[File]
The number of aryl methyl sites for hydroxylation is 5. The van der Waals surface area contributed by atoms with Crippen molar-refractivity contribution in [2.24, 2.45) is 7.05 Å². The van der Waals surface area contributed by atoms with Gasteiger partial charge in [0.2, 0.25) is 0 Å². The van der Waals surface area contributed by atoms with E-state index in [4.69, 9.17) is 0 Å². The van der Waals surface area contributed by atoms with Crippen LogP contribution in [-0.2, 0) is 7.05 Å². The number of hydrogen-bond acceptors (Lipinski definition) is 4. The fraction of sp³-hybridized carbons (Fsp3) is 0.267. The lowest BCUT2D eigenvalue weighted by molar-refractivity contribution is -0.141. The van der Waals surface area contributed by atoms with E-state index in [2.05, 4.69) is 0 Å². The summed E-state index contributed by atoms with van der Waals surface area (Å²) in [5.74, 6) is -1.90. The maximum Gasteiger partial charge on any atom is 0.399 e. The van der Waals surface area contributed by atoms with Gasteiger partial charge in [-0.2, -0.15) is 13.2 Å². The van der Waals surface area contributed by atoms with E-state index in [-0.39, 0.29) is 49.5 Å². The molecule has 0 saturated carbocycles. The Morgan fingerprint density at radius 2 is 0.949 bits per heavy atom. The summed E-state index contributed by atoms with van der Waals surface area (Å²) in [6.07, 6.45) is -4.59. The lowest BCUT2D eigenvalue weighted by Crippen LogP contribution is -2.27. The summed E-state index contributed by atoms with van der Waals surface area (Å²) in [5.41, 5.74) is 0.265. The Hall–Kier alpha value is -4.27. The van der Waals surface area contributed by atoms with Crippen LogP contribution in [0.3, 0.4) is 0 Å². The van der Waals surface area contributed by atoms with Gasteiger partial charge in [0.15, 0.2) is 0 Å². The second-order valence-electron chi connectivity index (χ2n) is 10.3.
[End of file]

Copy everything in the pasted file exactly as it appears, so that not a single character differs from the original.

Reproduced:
The number of aryl methyl sites for hydroxylation is 5. The van der Waals surface area contributed by atoms with Crippen molar-refractivity contribution in [2.24, 2.45) is 7.05 Å². The van der Waals surface area contributed by atoms with Gasteiger partial charge in [0.2, 0.25) is 0 Å². The van der Waals surface area contributed by atoms with E-state index in [4.69, 9.17) is 0 Å². The van der Waals surface area contributed by atoms with Crippen LogP contribution in [-0.2, 0) is 7.05 Å². The number of hydrogen-bond acceptors (Lipinski definition) is 4. The fraction of sp³-hybridized carbons (Fsp3) is 0.267. The lowest BCUT2D eigenvalue weighted by molar-refractivity contribution is -0.141. The van der Waals surface area contributed by atoms with E-state index in [2.05, 4.69) is 0 Å². The summed E-state index contributed by atoms with van der Waals surface area (Å²) in [5.74, 6) is -1.90. The maximum Gasteiger partial charge on any atom is 0.399 e. The van der Waals surface area contributed by atoms with Gasteiger partial charge in [-0.2, -0.15) is 13.2 Å². The van der Waals surface area contributed by atoms with E-state index in [-0.39, 0.29) is 49.5 Å². The molecule has 0 saturated carbocycles. The Morgan fingerprint density at radius 2 is 0.949 bits per heavy atom. The summed E-state index contributed by atoms with van der Waals surface area (Å²) in [6.07, 6.45) is -4.59. The lowest BCUT2D eigenvalue weighted by Crippen LogP contribution is -2.27. The summed E-state index contributed by atoms with van der Waals surface area (Å²) in [5.41, 5.74) is 0.265. The Hall–Kier alpha value is -4.27. The van der Waals surface area contributed by atoms with Crippen LogP contribution in [0.3, 0.4) is 0 Å². The van der Waals surface area contributed by atoms with Gasteiger partial charge in [0.15, 0.2) is 0 Å². The second-order valence-electron chi connectivity index (χ2n) is 10.3.